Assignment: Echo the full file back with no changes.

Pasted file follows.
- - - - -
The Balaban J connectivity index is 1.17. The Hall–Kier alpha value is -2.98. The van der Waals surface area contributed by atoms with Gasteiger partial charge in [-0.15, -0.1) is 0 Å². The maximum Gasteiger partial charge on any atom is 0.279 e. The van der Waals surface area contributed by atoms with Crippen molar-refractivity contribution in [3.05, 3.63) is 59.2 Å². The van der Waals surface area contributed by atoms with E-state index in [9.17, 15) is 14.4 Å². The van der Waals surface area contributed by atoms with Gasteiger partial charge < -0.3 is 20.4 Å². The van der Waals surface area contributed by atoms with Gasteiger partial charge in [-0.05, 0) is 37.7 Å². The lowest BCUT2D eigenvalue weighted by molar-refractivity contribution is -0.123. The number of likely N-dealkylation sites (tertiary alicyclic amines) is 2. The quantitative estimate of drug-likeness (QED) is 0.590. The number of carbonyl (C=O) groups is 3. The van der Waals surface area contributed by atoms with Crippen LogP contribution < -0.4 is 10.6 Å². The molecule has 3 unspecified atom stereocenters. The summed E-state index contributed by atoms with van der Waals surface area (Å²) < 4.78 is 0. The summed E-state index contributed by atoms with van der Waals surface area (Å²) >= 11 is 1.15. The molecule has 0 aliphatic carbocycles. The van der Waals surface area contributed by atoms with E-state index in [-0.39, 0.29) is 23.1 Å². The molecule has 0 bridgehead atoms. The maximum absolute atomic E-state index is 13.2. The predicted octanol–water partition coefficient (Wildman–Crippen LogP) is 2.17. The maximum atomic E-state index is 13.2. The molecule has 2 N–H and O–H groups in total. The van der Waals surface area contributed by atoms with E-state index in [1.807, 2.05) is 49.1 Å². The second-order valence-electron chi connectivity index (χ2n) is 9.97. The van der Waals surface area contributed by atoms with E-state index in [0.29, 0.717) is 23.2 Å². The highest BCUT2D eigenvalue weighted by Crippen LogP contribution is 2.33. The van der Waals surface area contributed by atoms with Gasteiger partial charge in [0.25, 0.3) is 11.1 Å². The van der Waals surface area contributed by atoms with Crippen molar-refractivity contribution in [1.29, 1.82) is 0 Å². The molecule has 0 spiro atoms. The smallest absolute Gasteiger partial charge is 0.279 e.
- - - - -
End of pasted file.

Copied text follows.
The Balaban J connectivity index is 1.17. The Hall–Kier alpha value is -2.98. The van der Waals surface area contributed by atoms with Gasteiger partial charge in [-0.15, -0.1) is 0 Å². The maximum Gasteiger partial charge on any atom is 0.279 e. The van der Waals surface area contributed by atoms with Crippen molar-refractivity contribution in [3.05, 3.63) is 59.2 Å². The van der Waals surface area contributed by atoms with E-state index in [9.17, 15) is 14.4 Å². The van der Waals surface area contributed by atoms with Gasteiger partial charge < -0.3 is 20.4 Å². The van der Waals surface area contributed by atoms with Gasteiger partial charge in [-0.05, 0) is 37.7 Å². The lowest BCUT2D eigenvalue weighted by molar-refractivity contribution is -0.123. The number of likely N-dealkylation sites (tertiary alicyclic amines) is 2. The quantitative estimate of drug-likeness (QED) is 0.590. The number of carbonyl (C=O) groups is 3. The van der Waals surface area contributed by atoms with Crippen LogP contribution < -0.4 is 10.6 Å². The molecule has 3 unspecified atom stereocenters. The summed E-state index contributed by atoms with van der Waals surface area (Å²) < 4.78 is 0. The summed E-state index contributed by atoms with van der Waals surface area (Å²) >= 11 is 1.15. The molecule has 0 aliphatic carbocycles. The van der Waals surface area contributed by atoms with E-state index in [-0.39, 0.29) is 23.1 Å². The molecule has 0 bridgehead atoms. The maximum absolute atomic E-state index is 13.2. The predicted octanol–water partition coefficient (Wildman–Crippen LogP) is 2.17. The maximum atomic E-state index is 13.2. The molecule has 2 N–H and O–H groups in total. The van der Waals surface area contributed by atoms with E-state index in [1.807, 2.05) is 49.1 Å². The second-order valence-electron chi connectivity index (χ2n) is 9.97. The van der Waals surface area contributed by atoms with E-state index in [0.29, 0.717) is 23.2 Å². The highest BCUT2D eigenvalue weighted by Crippen LogP contribution is 2.33. The van der Waals surface area contributed by atoms with Gasteiger partial charge in [0.25, 0.3) is 11.1 Å². The van der Waals surface area contributed by atoms with Crippen molar-refractivity contribution in [1.29, 1.82) is 0 Å². The molecule has 0 spiro atoms. The smallest absolute Gasteiger partial charge is 0.279 e.